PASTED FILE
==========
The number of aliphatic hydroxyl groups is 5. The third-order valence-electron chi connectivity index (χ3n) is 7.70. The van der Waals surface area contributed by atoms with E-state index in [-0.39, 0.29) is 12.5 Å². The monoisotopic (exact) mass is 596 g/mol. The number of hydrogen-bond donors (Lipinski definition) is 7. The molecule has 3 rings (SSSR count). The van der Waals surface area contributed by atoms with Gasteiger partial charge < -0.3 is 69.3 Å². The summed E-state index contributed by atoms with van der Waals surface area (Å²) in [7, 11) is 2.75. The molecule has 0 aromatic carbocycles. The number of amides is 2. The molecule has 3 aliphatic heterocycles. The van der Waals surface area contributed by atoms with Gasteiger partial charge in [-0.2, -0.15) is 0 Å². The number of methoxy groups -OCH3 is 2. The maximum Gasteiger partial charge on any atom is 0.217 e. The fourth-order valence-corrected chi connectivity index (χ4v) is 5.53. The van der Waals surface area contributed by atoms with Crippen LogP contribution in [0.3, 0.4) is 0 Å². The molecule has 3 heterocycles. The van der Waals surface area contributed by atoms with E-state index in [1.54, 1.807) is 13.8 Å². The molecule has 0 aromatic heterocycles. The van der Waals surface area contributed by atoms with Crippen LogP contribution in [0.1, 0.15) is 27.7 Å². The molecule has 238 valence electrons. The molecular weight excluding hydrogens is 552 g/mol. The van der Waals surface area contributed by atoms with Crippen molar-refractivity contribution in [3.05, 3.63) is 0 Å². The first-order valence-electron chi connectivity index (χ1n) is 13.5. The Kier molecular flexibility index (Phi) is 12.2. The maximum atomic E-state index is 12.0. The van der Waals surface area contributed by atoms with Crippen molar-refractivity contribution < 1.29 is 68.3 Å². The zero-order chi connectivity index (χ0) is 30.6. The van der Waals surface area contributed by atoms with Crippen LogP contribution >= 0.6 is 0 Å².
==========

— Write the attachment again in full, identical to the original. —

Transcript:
The number of aliphatic hydroxyl groups is 5. The third-order valence-electron chi connectivity index (χ3n) is 7.70. The van der Waals surface area contributed by atoms with E-state index in [-0.39, 0.29) is 12.5 Å². The monoisotopic (exact) mass is 596 g/mol. The number of hydrogen-bond donors (Lipinski definition) is 7. The molecule has 3 rings (SSSR count). The van der Waals surface area contributed by atoms with Gasteiger partial charge < -0.3 is 69.3 Å². The summed E-state index contributed by atoms with van der Waals surface area (Å²) in [7, 11) is 2.75. The molecule has 0 aromatic carbocycles. The number of amides is 2. The molecule has 3 aliphatic heterocycles. The van der Waals surface area contributed by atoms with Gasteiger partial charge in [-0.2, -0.15) is 0 Å². The number of methoxy groups -OCH3 is 2. The maximum Gasteiger partial charge on any atom is 0.217 e. The fourth-order valence-corrected chi connectivity index (χ4v) is 5.53. The van der Waals surface area contributed by atoms with Crippen LogP contribution in [0.3, 0.4) is 0 Å². The molecule has 3 heterocycles. The van der Waals surface area contributed by atoms with E-state index in [1.54, 1.807) is 13.8 Å². The molecule has 0 aromatic heterocycles. The van der Waals surface area contributed by atoms with Crippen LogP contribution in [0.1, 0.15) is 27.7 Å². The molecule has 238 valence electrons. The molecular weight excluding hydrogens is 552 g/mol. The van der Waals surface area contributed by atoms with Crippen molar-refractivity contribution in [3.05, 3.63) is 0 Å². The first-order valence-electron chi connectivity index (χ1n) is 13.5. The Kier molecular flexibility index (Phi) is 12.2. The maximum atomic E-state index is 12.0. The van der Waals surface area contributed by atoms with Crippen molar-refractivity contribution < 1.29 is 68.3 Å². The zero-order chi connectivity index (χ0) is 30.6. The van der Waals surface area contributed by atoms with Crippen LogP contribution >= 0.6 is 0 Å².